I rolled my eyes at the sound of my real name, the name I'd desperately hidden the past few years due to the trauma imposed at each new school throughout my childhood by every kid who'd ever seen a Summer's Eve commercial. Most were too young to remember the seventies song I was actually named after, not that some kids hadn't known it and pestered me with the verses just the same. My parents' momentary hippy phase would haunt me my entire life or until that company went bankrupt. If only I'd been born a year or so later when they were safely in their eighties phase. I'd have a cute name ending with an I.
"Please," I drew out as I opened the door, "I'm begging you. Call me Bree. That's what most people know me as now."
Towering over me in her stilettos, she bent and enveloped me in a big hug. "I named you that because I knew you'd be a free spirit. What's more free than a summer's breeze?" She pushed me to arm's length. "Is everything okay? You seem off to me."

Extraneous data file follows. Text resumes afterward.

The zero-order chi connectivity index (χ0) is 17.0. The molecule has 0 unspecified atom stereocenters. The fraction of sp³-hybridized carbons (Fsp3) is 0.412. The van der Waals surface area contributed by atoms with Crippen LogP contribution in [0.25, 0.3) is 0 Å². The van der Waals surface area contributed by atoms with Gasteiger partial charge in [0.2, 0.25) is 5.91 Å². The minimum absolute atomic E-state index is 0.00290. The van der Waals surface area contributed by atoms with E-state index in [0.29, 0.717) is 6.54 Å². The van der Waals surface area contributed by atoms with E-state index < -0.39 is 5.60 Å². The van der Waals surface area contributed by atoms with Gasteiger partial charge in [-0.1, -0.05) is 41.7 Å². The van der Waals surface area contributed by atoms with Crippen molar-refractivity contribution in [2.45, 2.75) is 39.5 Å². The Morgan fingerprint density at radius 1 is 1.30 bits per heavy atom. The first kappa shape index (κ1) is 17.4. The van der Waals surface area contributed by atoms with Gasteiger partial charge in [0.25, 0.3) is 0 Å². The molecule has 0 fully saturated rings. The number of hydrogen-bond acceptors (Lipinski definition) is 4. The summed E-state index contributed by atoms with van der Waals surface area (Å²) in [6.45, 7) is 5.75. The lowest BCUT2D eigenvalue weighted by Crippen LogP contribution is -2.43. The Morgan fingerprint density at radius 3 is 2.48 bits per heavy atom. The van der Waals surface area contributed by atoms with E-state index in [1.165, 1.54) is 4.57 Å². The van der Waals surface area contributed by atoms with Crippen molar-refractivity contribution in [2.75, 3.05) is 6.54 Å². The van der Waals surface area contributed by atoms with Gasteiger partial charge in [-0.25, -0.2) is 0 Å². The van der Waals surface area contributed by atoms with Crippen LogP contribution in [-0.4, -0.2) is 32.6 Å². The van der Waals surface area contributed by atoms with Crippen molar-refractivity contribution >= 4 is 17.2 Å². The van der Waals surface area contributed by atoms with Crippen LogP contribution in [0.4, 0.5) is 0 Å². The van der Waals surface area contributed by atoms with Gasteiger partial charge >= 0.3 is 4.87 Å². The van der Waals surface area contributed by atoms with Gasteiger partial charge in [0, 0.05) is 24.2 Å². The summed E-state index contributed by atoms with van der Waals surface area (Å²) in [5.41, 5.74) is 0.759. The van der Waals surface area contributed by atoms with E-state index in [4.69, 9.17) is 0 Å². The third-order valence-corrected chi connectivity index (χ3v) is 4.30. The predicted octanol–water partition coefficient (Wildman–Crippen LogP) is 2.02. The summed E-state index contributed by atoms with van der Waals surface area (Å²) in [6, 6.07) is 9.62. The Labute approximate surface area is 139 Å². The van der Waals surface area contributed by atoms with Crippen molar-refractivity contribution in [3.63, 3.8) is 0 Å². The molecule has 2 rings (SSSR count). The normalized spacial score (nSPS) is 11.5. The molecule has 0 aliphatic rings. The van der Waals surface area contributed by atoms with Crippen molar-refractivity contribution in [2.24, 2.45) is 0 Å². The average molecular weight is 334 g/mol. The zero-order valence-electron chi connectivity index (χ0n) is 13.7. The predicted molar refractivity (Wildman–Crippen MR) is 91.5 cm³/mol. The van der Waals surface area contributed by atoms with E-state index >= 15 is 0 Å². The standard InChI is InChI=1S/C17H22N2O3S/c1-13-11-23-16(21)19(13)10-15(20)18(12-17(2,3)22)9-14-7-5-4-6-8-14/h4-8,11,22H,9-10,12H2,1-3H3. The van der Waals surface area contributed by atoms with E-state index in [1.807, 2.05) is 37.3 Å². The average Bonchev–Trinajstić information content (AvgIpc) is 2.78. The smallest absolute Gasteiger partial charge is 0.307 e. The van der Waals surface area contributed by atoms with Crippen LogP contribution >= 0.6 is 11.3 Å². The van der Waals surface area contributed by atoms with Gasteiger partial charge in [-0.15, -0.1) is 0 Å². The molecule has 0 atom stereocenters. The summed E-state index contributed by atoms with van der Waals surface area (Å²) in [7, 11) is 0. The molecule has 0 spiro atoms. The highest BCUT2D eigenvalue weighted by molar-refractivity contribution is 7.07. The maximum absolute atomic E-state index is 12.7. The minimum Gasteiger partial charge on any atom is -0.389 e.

"Everything…" My tone was serious, stern, ready to spill my woes of homelessness while seriously wanting to be back in the safe cocoon of her embrace, but Mom's smile was so bright and cheerful. Why ruin the moment, right? I pushed away the doom and gloom, smiled, and lied through my teeth. "Everything is fine. It was just a long drive." Which so wasn't a lie. I put my arm around her waist and dropped my head on her shoulder. Close enough. I felt myself letting go of some of the stress.
"Your father is going to be so glad you made it okay." She grabbed my hand and led me through the forbidden employee door.